For millions of people around the world, regardless of cultural background, social status, profession, gender, or national affiliation, music occupies a special place in life. “Of the many domains of culture, music would perhaps seem to be one of the least necessary,” the eminent ethnomusicologist Bruno Nettl asserts, “yet we know of no culture that does not have it.” (note 1) Music influences the ways we entertain ourselves, worship, dress, even the ways we perceive the world around us. We crave it to soothe ourselves or to provoke others. Social groups and subcultures define themselves, their fashions, and their values, in relation to particular genres of music. And yet, in spite of its endless potential as a “hook,” many educators are hesitant to use music in the classroom. Teachers of U.S. history have of course made prolific use of some song genres—notably African American spirituals, hillbilly tunes, or 1960s rock-n-roll—to help establish a historical context that students are likely to appreciate. But I suspect that few social studies or history teachers who cover nonWestern societies have even begun to exploit the pedagogical value of music. With the obvious exception of musicologists, most Asian specialists are functionally illiterate musically, for music has little place in their professional preparation. Asian music must be even more of a mystery to those who lack substantial experience living in Asia or learning Asian languages, but who are nonetheless responsible for teaching Asian content to students. Few professional development workshops allot precious time to music, which many regard as tangential despite its enormous importance in our personal lives.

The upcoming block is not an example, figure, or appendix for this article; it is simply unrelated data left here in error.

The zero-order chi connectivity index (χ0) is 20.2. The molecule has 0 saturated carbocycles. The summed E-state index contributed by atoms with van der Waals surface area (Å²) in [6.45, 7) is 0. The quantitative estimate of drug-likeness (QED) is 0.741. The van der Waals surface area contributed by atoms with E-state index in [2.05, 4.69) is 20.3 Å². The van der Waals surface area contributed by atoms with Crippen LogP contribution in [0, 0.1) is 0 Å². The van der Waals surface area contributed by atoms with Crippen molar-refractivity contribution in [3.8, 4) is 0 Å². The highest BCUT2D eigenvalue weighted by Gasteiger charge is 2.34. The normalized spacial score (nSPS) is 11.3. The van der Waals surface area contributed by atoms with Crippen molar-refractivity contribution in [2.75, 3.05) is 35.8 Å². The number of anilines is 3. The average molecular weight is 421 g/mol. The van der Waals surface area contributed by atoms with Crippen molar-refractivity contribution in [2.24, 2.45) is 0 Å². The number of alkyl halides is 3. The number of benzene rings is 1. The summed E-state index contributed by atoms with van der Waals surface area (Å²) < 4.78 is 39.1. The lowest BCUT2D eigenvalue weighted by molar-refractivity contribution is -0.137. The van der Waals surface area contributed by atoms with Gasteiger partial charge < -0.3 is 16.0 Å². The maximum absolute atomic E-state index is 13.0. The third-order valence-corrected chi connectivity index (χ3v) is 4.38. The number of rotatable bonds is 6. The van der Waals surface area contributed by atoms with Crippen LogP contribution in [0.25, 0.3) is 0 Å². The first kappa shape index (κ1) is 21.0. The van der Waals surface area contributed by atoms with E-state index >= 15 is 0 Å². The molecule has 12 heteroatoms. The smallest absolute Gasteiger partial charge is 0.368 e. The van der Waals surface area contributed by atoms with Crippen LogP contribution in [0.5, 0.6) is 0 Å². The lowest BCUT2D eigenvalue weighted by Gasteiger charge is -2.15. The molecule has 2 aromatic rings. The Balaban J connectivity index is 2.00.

Edifying Tones: Using Music to Teach Asian History and Culture